The Path Before
Inside this cup polliwogs drown
for the sake of a child’s curiosity. Following a man
wearing a long maroon robe around his shoulders,
a group walked the dirty morning streets,
pretending inner peace.
I was there, there in the sinking sand, abandoned
to mud and nature. I was there, handing out sandwiches
I couldn’t afford to make, following the one
with the robe, thinking he would save me.
Save me from the dead fish lodged in my throat,
from the desolation of my eunuch intimacies, save me
from the ulcer that tore apart my insides like a feral cat,
trapped and too far gone to look around.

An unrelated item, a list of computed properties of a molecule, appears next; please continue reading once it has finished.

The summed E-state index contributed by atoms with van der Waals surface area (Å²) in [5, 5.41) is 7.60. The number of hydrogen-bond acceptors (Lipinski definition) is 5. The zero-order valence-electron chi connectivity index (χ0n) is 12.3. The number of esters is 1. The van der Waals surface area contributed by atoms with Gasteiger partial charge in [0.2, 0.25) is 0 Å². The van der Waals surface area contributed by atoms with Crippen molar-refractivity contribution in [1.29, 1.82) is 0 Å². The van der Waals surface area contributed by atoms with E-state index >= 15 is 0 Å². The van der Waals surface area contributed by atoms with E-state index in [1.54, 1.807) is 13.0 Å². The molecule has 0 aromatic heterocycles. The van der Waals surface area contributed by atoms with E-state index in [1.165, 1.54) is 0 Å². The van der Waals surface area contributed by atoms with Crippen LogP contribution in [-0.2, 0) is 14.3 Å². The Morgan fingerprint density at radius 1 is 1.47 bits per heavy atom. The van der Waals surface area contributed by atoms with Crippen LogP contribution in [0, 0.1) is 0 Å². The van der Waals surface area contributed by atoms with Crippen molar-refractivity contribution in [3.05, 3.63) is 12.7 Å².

Waiting at 4 a.m. to steal away into my cubicle
and watch the dawn break over the park,
or running with my brother
over the farmland of a mutual friend that frightened us,
who we kept because we had no other, as we sat quietly
on his cast-iron stove, quietly in the danger, not together
as brother and sister should be, but separately wondering,
never holding hands.
Copyright © 2008 by Allison Grayhurst
First published in “Juxtaprose Literary Magazine, Volume 1” April 2015
Poem nominated for “Best of the Net” 2015